The Honors Colloquium (videos) is an exciting forum for showcasing student achievement and excellence. Students working on honors projects are given the opportunity to share their findings and methods with fellow students, mentors, faculty, staff, and administrators in a relaxed, collegial environment each spring.
Students wishing to have their honors work published must submit the following information:
- Full Name
- Faculty Mentor
- Type of Project: (Project in a General Education course taken for Honors, an HON 260 course project, or an HON 250 individual project)
- Presentations: Location & Date (Honors Colloquium, NAU Honors Symposium, WRHC, etc.)
Each submission must be accompanied by a 250-500 word abstract which gives a concise summary of the project and its thesis or purpose. All submissions must meet the highest standards of accuracy, clarity, grammatical coherence, and academic honesty. All research-based submissions must include, when appropriate, in-text citations and Works Cited Lists, listing all sources used, in the appropriate format for that discipline (MLA, APA, etc.).
Honors Admission Requirements
General Eligibility: Students may join the Honors Program after completing 12 transfer-level credits with at least a 3.5 GPA.
Prior to meeting the General Eligibility requirements listed above, students may be admitted to the program on a preliminary basis by successfully completing one or more of the Exploratory Courses. Any required or recommended honors credits earned during this preliminary stage will count toward the 16 credit Honors Program Distinction after full admission to the program.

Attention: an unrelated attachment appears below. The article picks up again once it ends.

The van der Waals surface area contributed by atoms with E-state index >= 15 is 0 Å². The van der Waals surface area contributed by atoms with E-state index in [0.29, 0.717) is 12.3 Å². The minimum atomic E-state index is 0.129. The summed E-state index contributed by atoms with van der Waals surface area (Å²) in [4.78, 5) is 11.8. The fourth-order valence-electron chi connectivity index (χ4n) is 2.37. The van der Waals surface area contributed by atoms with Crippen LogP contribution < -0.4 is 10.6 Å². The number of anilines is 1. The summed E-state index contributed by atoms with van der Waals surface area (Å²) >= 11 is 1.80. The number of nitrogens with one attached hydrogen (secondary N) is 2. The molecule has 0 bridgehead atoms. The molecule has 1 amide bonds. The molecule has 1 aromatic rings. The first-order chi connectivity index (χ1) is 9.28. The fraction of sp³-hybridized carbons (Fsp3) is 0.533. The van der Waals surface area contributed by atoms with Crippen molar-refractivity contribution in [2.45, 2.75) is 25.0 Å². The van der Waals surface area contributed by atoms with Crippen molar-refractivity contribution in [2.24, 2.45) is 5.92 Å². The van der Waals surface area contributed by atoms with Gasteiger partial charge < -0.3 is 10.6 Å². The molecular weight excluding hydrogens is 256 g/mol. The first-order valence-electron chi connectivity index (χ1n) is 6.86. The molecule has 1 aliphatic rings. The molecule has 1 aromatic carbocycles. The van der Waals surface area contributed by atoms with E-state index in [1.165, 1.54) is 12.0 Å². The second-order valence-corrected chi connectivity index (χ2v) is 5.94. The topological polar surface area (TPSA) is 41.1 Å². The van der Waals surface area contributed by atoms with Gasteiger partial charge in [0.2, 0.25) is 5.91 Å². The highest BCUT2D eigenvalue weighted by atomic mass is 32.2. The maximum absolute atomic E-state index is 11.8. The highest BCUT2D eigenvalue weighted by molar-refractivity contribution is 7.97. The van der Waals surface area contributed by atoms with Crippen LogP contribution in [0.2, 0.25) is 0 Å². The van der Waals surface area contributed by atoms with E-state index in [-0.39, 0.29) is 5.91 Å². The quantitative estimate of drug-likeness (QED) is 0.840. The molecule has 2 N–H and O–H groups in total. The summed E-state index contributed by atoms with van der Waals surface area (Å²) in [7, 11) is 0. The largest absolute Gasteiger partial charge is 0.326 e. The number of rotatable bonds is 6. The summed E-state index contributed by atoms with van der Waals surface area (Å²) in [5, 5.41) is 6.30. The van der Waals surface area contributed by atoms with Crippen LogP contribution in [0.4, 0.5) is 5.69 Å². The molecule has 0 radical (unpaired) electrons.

All enrollees in the HON 101 – Introduction to Honors course are automatically granted a tuition scholarship. A special Honors Scholarship application (PDF) is required for HON 250 and HON 260. Students who meet the General Eligibility requirements for the Honors Program are awarded a tuition scholarship for HON 250 or HON 260; otherwise, regular payment methods apply. Regular registration and payment methods apply to all General Education classes taken for honors credit (including ENG 102H).